Valerie Finnis

Valerie Finnis (1924–2006) was a well-known British photographer, lecturer, teacher and gardener.[1]

LifeEdit

Finnis was born in Crowborough, Sussex, daughter of a naval officer, Steriker Finnis, and gardener Constance Finnis. She attended Hayes Court school in Kent and Downe House school in Berkshire. In 1968 she met retired diplomat and plantsman David Scott whom she married in 1970 and with whom she lived, gardening together until his death in 1986. In 1990 she set up the Merlin Trust, named after David Scott's son Merlin who was killed in the second world war, aged 22. The Merlin Trust assists young horticulturists to travel and gain experience. After her death in 2006, the Finnis Scott Foundation was established to provide supportive funding to artistic, art historical, horticultural or botanical projects.

WaterperryEdit

For 28 years Valerie Finnis was associated with Waterperry Horticultural School for Women, at Waterperry House, situated just outside Oxford. She first went to Waterperry in 1942, aged 18, at which time it was run by Beatrix Havergal, and helped make it a famous horticultural institution. While teaching at Waterperry, she became noted for her expertise in alpine plants, propagating 50,000 plants a year[2] in the school's greenhouses.

Among her work as a plant breeder, she developed a cross between an "orange-peel" clematis (C. orientalis and C. tangutica) she named for Bill MacKenzie.[1]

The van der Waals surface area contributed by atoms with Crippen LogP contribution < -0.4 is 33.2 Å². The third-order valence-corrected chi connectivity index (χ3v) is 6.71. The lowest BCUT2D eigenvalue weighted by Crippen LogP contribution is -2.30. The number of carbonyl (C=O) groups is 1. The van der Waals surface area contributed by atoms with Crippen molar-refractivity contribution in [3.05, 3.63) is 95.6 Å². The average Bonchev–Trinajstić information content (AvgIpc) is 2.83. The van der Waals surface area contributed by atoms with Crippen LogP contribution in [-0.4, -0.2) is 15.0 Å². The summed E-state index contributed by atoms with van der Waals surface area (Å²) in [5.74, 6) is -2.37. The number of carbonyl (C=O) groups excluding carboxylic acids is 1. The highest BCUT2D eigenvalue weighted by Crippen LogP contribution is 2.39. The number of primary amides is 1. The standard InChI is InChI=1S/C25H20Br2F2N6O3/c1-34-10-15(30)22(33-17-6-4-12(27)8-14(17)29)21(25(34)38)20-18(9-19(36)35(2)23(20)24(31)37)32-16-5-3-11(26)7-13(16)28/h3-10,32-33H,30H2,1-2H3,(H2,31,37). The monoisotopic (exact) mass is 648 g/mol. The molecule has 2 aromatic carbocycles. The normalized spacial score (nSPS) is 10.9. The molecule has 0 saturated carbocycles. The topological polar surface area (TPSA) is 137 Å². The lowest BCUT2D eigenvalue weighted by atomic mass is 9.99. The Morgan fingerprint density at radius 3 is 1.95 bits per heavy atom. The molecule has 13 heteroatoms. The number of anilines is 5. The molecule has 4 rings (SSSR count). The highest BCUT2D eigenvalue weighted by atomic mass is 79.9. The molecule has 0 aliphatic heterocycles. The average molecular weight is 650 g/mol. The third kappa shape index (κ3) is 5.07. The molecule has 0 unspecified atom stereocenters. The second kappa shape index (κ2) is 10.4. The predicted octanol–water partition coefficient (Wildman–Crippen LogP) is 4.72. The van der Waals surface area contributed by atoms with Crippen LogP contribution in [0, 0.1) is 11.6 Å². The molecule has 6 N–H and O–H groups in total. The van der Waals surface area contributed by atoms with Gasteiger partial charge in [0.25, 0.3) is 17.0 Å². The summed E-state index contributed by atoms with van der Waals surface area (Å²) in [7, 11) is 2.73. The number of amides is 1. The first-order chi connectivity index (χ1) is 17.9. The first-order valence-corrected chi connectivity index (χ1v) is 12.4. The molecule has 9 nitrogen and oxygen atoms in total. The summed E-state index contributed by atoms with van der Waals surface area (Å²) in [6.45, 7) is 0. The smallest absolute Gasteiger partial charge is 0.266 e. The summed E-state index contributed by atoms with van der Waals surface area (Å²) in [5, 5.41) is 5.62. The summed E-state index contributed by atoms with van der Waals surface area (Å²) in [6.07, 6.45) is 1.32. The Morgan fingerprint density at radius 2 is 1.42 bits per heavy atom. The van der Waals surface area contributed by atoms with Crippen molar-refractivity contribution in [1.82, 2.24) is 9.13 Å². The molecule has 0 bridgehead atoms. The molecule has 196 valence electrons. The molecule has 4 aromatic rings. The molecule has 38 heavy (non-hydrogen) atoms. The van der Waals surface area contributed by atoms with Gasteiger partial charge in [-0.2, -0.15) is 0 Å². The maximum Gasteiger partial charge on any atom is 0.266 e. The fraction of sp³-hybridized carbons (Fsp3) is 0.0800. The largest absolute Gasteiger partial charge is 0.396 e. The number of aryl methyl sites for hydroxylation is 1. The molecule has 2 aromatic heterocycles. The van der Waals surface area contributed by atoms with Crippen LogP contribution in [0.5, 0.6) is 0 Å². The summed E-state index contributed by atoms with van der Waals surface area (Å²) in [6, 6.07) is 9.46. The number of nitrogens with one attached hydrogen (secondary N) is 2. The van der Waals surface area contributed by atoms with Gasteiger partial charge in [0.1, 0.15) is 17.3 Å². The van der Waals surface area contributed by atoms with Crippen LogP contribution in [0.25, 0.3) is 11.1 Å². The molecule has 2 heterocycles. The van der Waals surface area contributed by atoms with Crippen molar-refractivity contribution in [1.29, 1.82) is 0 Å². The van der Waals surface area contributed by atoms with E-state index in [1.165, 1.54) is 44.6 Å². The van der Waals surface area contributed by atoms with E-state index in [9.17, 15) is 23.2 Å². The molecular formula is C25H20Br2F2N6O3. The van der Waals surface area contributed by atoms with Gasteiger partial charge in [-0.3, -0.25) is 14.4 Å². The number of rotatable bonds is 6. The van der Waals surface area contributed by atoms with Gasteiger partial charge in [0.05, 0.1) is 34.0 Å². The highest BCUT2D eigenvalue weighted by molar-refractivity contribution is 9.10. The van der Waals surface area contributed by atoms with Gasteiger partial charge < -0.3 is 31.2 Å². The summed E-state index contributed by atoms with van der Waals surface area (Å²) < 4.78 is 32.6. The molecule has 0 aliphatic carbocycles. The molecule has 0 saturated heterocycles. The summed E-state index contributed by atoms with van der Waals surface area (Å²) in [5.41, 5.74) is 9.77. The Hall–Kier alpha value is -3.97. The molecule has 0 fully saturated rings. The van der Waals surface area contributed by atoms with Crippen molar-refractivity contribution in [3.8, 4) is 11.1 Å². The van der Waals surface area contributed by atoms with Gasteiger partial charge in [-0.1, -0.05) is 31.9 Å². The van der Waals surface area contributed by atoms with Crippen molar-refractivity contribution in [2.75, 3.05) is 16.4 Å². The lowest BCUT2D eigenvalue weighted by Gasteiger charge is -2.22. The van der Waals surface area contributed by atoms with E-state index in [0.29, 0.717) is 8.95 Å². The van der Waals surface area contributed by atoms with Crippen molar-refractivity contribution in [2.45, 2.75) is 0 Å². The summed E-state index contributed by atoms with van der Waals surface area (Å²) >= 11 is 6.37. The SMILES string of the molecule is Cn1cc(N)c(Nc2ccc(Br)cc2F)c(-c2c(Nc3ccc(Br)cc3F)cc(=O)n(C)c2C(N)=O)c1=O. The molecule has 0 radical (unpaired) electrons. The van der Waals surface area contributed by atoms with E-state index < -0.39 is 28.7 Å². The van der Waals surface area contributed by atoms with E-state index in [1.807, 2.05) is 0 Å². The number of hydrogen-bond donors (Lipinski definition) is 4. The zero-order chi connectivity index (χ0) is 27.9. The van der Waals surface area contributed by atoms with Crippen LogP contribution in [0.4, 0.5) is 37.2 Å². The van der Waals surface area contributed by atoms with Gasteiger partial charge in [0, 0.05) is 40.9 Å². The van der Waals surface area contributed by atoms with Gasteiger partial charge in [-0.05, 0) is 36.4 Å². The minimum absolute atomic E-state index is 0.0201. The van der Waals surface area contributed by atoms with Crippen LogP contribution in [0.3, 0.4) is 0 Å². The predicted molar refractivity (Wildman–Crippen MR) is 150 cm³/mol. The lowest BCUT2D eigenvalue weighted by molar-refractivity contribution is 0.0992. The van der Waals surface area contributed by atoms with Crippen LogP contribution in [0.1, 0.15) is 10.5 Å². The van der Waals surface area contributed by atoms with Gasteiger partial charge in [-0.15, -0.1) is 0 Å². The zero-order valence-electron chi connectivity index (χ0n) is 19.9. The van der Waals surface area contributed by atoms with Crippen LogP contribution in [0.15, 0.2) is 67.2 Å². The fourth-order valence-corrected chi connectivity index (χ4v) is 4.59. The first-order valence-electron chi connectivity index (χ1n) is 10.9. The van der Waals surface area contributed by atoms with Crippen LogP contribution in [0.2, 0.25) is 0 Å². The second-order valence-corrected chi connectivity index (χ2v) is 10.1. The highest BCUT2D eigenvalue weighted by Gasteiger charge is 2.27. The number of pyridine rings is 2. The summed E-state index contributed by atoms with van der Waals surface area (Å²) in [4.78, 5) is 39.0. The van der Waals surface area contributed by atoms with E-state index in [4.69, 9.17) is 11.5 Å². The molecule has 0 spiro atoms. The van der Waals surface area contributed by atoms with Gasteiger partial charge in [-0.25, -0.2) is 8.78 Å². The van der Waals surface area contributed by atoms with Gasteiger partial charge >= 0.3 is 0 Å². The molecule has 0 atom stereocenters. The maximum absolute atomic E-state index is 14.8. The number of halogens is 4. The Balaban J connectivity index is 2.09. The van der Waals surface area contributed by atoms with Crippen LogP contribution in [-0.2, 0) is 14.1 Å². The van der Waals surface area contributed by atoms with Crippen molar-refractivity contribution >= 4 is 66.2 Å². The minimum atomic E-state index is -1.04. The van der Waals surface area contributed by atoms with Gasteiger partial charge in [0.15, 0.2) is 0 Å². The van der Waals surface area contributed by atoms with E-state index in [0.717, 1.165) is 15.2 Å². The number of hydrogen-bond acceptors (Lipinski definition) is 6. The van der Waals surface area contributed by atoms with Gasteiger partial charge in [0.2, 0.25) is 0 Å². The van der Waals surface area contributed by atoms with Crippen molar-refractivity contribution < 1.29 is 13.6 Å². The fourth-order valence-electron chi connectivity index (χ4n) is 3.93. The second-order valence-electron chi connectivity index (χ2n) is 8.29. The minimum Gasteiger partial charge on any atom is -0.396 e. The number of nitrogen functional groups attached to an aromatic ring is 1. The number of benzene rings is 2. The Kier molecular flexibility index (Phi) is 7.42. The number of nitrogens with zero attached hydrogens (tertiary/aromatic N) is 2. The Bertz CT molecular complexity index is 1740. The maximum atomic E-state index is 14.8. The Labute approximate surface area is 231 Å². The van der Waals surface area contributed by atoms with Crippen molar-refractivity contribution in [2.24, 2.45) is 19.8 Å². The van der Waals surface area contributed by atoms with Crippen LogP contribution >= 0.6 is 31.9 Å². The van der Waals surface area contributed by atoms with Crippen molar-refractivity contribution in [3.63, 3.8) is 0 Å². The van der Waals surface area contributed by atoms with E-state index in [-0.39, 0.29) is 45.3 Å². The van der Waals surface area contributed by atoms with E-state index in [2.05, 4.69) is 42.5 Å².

InfluencesEdit

BBC personality Carol Klein reports Finnis encouraging her work.[2]

The plant Artemisia ludoviciana 'Valerie Finnis' is named after Finnis. It was given to her by Wilhelm Schacht of Munich Botanic Garden in 1949 (wrongly as A. borealis). Another artemisia, Artemisia stelleriana 'Boughton Silver' is named after her garden at Boughton House Northamptonshire. This plant originally known as 'Mori's form' was given to her on her honeymoon in Japan in 1970 by Mr Mori. It has been renamed 'Silver Brocade' in Canada. (Ref to John Twibell, Plant Heritage National Collection of Artemisia - personal Communication)

AwardsEdit

She was awarded the Victoria Medal of Honour in 1975 by the Royal Horticultural Society.

BibliographyEdit

Books written or illustrated by Valerie Finnis

  • Collins Guide to Alpines (1964) by Anna Nellie Griffith (author); photographs by Valerie Finnis. London: Collins
  • Wild Flowers of Greece (1965) by Kaity Argyropoulo; illustrated by Valerie Finnis. Athens Society of the Friends of the Trees.
  • The Oxford Book of Garden Flowers (1968) by E. B. Anderson, Margery Fish, A. P. Balfour, Michael Wallis and Valerie Finnis, illustrated by B. E. Nicholson. Oxford University Press.
  • Garden People: The Photographs of Valerie Finnis (2007) by Ursula Buchan (author); photographs by Valerie Finnis. London: Thames and Hudson

ReferencesEdit

  1. ^ a b Ursula Buchan and Anna Pavord (2007) Garden People: Valerie Finnis and the Golden Age of Gardening. Thames & Hudson. ISBN 0-500-51353-8, ISBN 978-0-500-51353-8
  2. ^ a b Horwood, Catherine (April 1, 2012). Women and Their Gardens: a History from the Elizabethan Era to Today. Chicago Review Press. ISBN 1613743378. Retrieved 12 March 2017.

External linksEdit